Threats to the Survival of Mountain Gorillas in the Wild
The threats to the survival of mountain gorillas are both man-made and natural. The threats include diseases, habitat loss, poaching, wars or political conflicts and many more. Mountain gorillas live in the thick tropical forests in East and Central African countries. In Uganda, these gorilla inhabit Bwindi Impenetrable National Park and Mgahinga Gorilla National Park. These are the only two gorilla habitats in Uganda. While in Rwanda, mountain gorillas are found in the Volcanoes National Park (Parc Nationale Des Volcans) in the areas of Ruhengeri. Virunga National Park is the home to Mountain gorillas in the Democratic Republic of Congo.
The main threat to the survival of mountain gorillas is deforestation by human beings in a bid to secure space for agriculture and shelter. Conversion of land for farming and competition for inadequate natural resources like firewood and timber result into worrying degrees of forest destruction. There is a need to develop alternative economic activities that enable people address their economic needs rather than relying on forests for survival. This way, the endangered maintain gorilla habitat will be preserved and no one will look at the gorillas as competitors in the struggle for existence.
Since gorillas are nearly similar to human beings in terms of bodily and biological features, it makes them vulnerable to many of the same human diseases. Gorillas have not attained the essential protections. Most of the diseases that affect humans can easily affect the gorillas in their habitats. That is why, gorilla parks have a list of set gorilla trekking rules and regulations aimed at protecting the primates and the humans that visit them. Any sick human contact to gorillas is possibly detrimental to the lives of the endangered primates.
For instance Gorilla visitors are tutored to keep 7 meters away from them, a thing is a health initiative to protect the lives of the visitors and the visited. To the gorillas, people of all categories like conservationists, rangers, scientists, researchers, poachers, militia groups as well as local communities can potentially threaten their lives. Gorillas can potentially succumb to known skin diseases such as scabies or respiratory diseases that may be passed onto other members of a given gorilla family.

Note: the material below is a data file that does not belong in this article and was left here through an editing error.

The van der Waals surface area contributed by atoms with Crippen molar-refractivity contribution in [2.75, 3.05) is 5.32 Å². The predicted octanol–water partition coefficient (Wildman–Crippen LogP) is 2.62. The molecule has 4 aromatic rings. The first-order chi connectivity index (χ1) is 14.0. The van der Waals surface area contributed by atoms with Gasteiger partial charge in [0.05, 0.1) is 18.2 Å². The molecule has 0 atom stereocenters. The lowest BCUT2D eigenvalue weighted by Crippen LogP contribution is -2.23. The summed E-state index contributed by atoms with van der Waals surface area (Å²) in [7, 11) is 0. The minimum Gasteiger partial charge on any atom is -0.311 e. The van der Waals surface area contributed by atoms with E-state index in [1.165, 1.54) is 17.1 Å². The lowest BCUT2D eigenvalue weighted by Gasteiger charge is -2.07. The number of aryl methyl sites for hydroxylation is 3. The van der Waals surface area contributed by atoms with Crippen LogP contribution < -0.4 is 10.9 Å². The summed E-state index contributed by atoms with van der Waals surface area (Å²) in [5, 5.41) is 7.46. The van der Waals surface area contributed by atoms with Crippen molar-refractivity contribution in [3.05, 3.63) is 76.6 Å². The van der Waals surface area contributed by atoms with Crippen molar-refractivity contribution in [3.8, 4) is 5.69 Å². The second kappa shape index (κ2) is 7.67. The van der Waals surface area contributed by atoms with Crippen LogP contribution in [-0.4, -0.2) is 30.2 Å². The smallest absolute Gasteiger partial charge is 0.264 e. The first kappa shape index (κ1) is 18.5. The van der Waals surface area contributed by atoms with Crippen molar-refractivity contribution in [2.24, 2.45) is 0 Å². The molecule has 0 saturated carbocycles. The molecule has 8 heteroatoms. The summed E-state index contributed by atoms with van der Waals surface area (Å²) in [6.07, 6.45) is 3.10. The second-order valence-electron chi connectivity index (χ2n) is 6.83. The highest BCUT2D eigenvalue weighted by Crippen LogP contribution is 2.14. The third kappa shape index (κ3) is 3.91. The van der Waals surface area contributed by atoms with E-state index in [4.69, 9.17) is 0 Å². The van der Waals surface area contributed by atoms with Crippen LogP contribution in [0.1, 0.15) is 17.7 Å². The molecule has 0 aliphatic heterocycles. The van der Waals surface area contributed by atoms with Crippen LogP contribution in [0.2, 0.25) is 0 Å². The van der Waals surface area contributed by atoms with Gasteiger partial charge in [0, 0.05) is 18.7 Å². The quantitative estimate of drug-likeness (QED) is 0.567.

Poaching is the illegal hunting or capturing of wild animals for meet, trade or pave space for land use. Poaching has been a threat to the gorillas for a long time until recently when government and international bodies came to the plight of the gorillas. In 1985, Dian Fossey, a renowned primatologists was allegedly killed by poachers around the Volcanoes National Park in Rwanda. Her death is attributed to mountain gorilla poachers whom she was fighting. This is how bad and terrible poaching can.
It is assumed that in the first 20 years after the discovery of gorillas, Europeans and American Researchers and trophy hunters exterminated over 50 mountain gorillas. To date, the poaching habit still antagonize the existence of mountain gorillas. Poaching gorillas for meat consumption is uncommon today. Some gorillas have been victims of indiscriminate hunting with traps set for catching other animals like antelopes, bush pigs, kobs and many more. Coincidentally, gorilla fall into such snares and get killed.
The existence of political conflicts especially Eastern Democratic Republic of Congo has to some extent affected the lives of Mountain gorillas in the Virunga National Park. During unrests, no attention is paid to the gorillas. Also lawlessness in the midst of conflict aggravates other life-threatening causes like disease, poaching and habitat loss since there would be authorities to do enforcement. For instance during conflicts, forests are cut for timber, poaching for meat is also done for survival as well as disease increase since there is no care as conservationists run to their own safety.